Ahmedabad Mirror on ‘Vision First’ – Pravin Mishra

Ahmedabad Mirror dated 21 Feb. 2011 ( Read original article here )

Redesign India with new vision

Design is a powerful force that can change society and needs to be handled as such

 

Pravin Mishra

Posted On Monday, February 21, 2011 at 03:03:58 AM

 
Prime Minister Manmohan Singh laid the foundation stone for a new National Institute of Design campus in Jorhat, Assam on February 19. This will be the second institute of its kind in India, after NID Ahmedabad, now in its 50th year of existence.

Vision needs to be co-created through participation of stakeholders of the design profession that takes into account contemporary India’s dreams and realities

Interestingly, this happened two days before the 21st February submission deadline of the tenders inviting consultants for financial, academic, and administration models for the development of four new NIDs. The Centre set up this idea under its Commerce and Industry Ministry. Since then, design educators and thinkers have been in debate over mail groups and social networks.

In the centre of the debate is the qualifying requirement for the issue of Request for Proposal. It states that the firm or individual(s) should have been in business for the last 10 years, provided financial consulting, architectural concept, or design and engineering, provided detailed project reports for a minimum of 2 projects, dealt with a capital outlay of over Rs 250 crore, and have annual revenue of more than Rs 10 crore. The requirements alone make the stakeholders wonder about who will submit proposals — most likely a large civil engineering firm.

To understand the issue, let’s term the physical infrastructure to set up an institute as ‘hardware’ and the vision, curriculum, administrative structure and financial model as the ‘software’. So here the software design is being tendered out to hardware experts. Also, making the infrastructure before the vision is like putting the cart before the horse. This defies the very basic principal of design — ‘form follows function’. Here the function seems to be following the form.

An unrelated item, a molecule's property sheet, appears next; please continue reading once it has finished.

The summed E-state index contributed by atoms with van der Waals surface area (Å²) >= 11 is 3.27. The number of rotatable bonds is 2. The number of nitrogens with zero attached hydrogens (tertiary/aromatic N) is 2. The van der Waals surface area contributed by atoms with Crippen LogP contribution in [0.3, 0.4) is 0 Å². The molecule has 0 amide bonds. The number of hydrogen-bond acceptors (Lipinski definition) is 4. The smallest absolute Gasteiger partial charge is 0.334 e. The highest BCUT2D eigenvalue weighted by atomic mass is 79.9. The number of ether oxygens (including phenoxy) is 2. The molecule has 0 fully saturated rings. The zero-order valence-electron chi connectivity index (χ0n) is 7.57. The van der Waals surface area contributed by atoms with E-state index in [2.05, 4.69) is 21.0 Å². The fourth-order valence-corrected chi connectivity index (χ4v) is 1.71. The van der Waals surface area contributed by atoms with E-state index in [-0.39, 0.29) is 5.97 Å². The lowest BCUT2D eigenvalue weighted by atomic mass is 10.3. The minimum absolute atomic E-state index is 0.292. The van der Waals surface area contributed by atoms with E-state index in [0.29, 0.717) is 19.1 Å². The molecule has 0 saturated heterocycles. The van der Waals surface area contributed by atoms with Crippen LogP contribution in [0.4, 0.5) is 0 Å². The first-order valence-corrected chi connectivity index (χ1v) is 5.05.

In 1958, a blueprint for NID was created by American designers Charles and Ray Eames, through a process of discussion with experts and academics. In the last 50 years, India has moved from a brick-and-mortar economy to one based on knowledge and information. The arrival of computers, internet and wireless technology has significantly changed our lifestyles. The country deserves institutions which can serve India in the future and not a half-baked rehash of what was done half a century ago.

Prof M P Ranjan says, “My heart is heavy due to our constant ‘Shooting ourselves on the foot syndrome’ and this is another case of such mindless action. Design is a powerful force that can change society and needs to be handled as such.”

Uday Dandavate of SonicRim feels that the vision needs to be co-created, through participation of past and present stakeholders of the design profession that takes into account contemporary India’s dreams and realities. We need local and global perspectives, optimism, and skepticism needs to be mined. “A powerful vision can reside on any building, but not the other way round,” says Rashmi Korjan.

IITs and IIMs multiplied itself, but NID remained largely a one-campus affair for 50 years. India has attracted the attention of the world as a destination for partnering for innovation. “It’s unfortunate that we don’t have political visionaries like Pt Jawaharlal Nehru today,” says Sagarmoy Paul. “It is possible that designers collaborate in order to start world-class design education for the new realities in India. There is a huge demand to fulfill. We need vision first — rest will follow.”

A proposal on co-creating a vision for expanding design competencies in the country has been sent to Sam Pitroda, an advisor to the PM by a core group of designers. It states that the Indian design community is excited about the development but cautioned that it will be a lost opportunity if we follow a predetermined route and end up replicating expired, limited and ineffective models of design. Pitroda expressed his resonance with the heartbeat of the design community. He also expressed his vision to set up innovation clusters in different parts of India.

“Design has the skills to stand by people to enable them to actualise their own destinies. But this calls for a radical re-imagination of design, design schools and designer,” says Jogi Panghaal.

“India is a complex place, there is no ‘one’ India. The India at the bottom of the heap is nothing like the India of sophisticated markets. The four new schools of design being envisaged must be open to new ideas, must be experimental in nature, must be different to one another and must be trusting of all sections of society,” sums up Deepankar Bhattacharya.

Designer, teacher, painter, film-maker. Pravin Mishra also writes graffiti, slogans, scripts and essays

Read original article here

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About korjan

Partner, Studio Korjan & Independent Design Educator. Believes that complex problems could have design solutions.

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